RESEARCH & RESOURCES

Q&A: Managing Mobility and Reassessing the Importance of BYOD

How to find value beneath the BYOD hype.

[Editor's note: This article was originally published by Enterprise Management 360° and is reprinted by permission. It has been edited slightly from its original form.]

Enterprise mobility is a hot topic of late and has transformed the way companies are working and interacting with customers. No longer chained to a desk and "normal" working hours, employees are enjoying the benefits of trends such as BYOD including IKEA's CIO, Paolo Cinelli. He shares some observations with EM360˚ on finding the value beneath this hyped trend that is appearing on a bill which the customer ultimately foots.

EM360˚: Paolo, can you tell us a bit more about yourself and what your role is in the enterprise management sector?

Paolo Cinelli: My career is primarily in IT management and I am an Italian living in the Netherlands but I have also lived in several other countries. After over 20 years in consumer goods, I moved to the retail industry, and I am really enjoying the transformations that IT enables with big brands.

How have you found that transformation going from B2B to retail?

Very interesting because the B2B consumer goods industry gives you a really solid background in efficiency, work structures, processes, information structures, etc. What I have found extremely interesting in the retail part is the contact with the customer -- the direct contact; that gives you real clarity of what is adding value. Interactions with them and the organization can give you a real sense of priority.

Would you say that retail customers can be more demanding or critical?

I think they are the same customers that buy beer from Heineken or detergents from P&G and Unilever, where I worked before. It is actually the same customers, the same people, but you have more information, you have indeed a sense of what their immediate needs are, what triggers there are, what they are willing to buy and not buy -- you gain a different perception much closer to the real world.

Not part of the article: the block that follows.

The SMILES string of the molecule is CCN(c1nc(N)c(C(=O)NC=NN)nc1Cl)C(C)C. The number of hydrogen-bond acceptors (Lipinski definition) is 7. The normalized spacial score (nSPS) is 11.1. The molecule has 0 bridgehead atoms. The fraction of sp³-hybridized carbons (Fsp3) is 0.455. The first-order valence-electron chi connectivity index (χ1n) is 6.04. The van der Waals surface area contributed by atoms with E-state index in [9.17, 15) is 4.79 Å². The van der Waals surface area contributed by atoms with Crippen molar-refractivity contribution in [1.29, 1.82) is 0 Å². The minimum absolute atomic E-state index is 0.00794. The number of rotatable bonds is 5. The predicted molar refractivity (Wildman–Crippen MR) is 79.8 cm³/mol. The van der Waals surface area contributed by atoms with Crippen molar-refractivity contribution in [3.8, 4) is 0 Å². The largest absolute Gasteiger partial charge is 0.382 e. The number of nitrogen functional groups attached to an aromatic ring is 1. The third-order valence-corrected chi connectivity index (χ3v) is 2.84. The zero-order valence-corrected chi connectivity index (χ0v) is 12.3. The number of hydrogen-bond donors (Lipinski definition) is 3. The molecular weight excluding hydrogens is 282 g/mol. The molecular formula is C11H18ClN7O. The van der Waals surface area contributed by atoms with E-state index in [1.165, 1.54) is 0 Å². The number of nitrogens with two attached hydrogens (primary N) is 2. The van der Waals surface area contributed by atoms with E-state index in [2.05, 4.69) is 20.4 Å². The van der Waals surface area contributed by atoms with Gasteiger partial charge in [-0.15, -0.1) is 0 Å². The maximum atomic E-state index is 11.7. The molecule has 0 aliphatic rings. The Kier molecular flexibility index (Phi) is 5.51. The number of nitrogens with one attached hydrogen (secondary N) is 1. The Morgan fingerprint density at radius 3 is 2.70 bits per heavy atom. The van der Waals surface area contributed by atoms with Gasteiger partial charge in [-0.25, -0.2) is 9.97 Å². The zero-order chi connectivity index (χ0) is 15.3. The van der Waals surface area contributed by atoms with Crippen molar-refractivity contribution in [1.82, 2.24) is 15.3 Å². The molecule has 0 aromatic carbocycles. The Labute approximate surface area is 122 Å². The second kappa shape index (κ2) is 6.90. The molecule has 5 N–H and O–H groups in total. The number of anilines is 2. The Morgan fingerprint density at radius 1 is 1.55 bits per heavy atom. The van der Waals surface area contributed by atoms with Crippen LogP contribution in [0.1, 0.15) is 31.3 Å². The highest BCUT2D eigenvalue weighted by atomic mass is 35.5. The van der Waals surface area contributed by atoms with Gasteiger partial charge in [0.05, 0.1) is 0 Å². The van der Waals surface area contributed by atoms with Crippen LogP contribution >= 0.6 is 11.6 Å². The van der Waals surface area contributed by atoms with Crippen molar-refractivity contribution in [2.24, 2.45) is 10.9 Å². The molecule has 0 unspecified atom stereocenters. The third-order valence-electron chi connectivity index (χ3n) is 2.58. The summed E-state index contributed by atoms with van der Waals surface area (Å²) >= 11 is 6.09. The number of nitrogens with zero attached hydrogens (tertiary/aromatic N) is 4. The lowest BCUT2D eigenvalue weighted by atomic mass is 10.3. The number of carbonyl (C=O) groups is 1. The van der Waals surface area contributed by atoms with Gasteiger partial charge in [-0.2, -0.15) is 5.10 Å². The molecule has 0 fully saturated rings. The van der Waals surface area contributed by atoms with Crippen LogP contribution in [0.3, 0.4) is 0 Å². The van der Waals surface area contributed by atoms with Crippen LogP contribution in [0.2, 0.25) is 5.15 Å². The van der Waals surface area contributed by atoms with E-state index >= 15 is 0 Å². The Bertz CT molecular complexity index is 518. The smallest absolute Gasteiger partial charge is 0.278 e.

Moving on to your role within IKEA; in your keynote speech at the CIO Event in November 2013, you dismissed the impact of the bring your own device (BYOD) trend which is something that IKEA has internally implemented with its departmental managers. Why have you shown such a degree of discredit towards this trend?

Rather than discredit, I would call it a normal way of looking at the technology trend. Of course, it is not something to ignore but to be put in the context of the total evolution of technology and mainly the needs of the business, the needs of the customers in terms of what can add value. BYOD is one of the things we are doing and it does require certain investments; but if you asked customers what they are willing to pay for the investments that are required to get our executives and managers equipped to bring their own device, what would they answer? I am not sure.

There is a weaker link to the customer value than things with other priorities such as multichannel and e-commerce. Having said that, there are many opportunities to provide coworkers with modern technology. For example, we released Yammer which is an internal social media platform -- all our employees who have an e-mail account can now invite colleagues and external parties into it, create groups, and exchange questions and information. That gives in itself much more value than BYOD. In fact, it works on any device by the way because it is a cloud service, but the device is not the key here.